Kay Warren
Executive Director, HIV/AIDS Initiative, Saddleback Church

Who are you?

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A California girl who works far from home.

Kay Warren

Kay Warren is an evangelical leader, author, AIDS activist, and co-founder of Saddleback Church in Southern California. Along with her husband, Rick, Warren founded Saddleback in 1980 with just a single family to fill the pews. Today it has 120-acre campus, 22,000 weekly attendees, and has provided spiritual guidance and source material to over 400,000 ministers worldwide.

In 2002, Warren became "seriously disturbed" by the scope of the AIDS epidemic; she has since set up an AIDS ministry at Saddleback and spoken out about the disease around the world. Warren is the co-founder and co-director (with her husband) of The Global PEACE Fund, which fights poverty, disease, and illiteracy.

Warren has spoken to the United Nations Global Coalition on Women and AIDS. In 2006, Warren was among eight women honored for their humanitarian efforts at the CNN Inspire Summit. Warren is the author of Foundations Participant's Guide and Dangerous Surrender: What Happens When You Say Yes to God.


Question: Who are you?

Warren: I’m Kay Warren, I’m the Executive Director of the HIV/AIDS Initiative at Saddleback Church.

I was born in San Diego, so I’m a California girl. I lived there my whole life except for two years when we were in seminary in Fort Worth. I think being on the West Coast has definitely shaped me to experience life from a perspective of . . . I don’t know. We originate ideas. At least we’d like to think we originate ideas on the West Coast, and it seems like we’re always a little bit ahead of the curve.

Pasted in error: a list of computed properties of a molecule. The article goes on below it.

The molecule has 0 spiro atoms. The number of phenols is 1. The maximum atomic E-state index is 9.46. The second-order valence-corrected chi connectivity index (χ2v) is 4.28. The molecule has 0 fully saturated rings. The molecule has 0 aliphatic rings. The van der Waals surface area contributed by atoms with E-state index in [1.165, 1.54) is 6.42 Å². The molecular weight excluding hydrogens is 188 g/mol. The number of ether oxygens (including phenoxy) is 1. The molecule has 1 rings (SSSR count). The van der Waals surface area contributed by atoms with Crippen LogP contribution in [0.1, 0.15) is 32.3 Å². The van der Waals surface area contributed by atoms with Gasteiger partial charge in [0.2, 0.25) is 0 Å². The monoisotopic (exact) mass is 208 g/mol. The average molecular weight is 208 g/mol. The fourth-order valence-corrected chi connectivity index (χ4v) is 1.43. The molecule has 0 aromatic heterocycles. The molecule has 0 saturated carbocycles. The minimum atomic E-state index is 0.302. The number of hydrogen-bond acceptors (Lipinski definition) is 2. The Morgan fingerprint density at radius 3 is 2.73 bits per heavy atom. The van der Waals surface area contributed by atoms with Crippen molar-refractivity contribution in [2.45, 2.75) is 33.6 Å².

My parents had a tremendous influence on me. My dad was a pastor in small churches. My mom was the quintessential pastor’s wife. And I think I learned about service from them. They . . . They not only taught me to love God, but they really showed me how to live a life of service.

And when I was a little girl, there really weren’t that many women that I knew of who worked outside the home, as they would say. My mom didn’t ever work outside the home once she had kids. Most of the women in the churches that I grew up in . . . So I really didn’t ever have a career goal for myself. I always wanted to be a wife and a mom. I studied to be a home ec teacher. I got my degree in home economics because at one point Rick and I thought we were gonna be missionaries somewhere around the world. And I thought, “What a great, great thing.” You know home economics. That was as very practical major. As it turns out we ended up in, you know, affluent Orange County California where nobody cares at all whether I can cook, or sew, or find the best price of chicken. I mean who cares? It seems irrelevant. But at the time it seemed like something good to do.

Recorded on: 12/11/07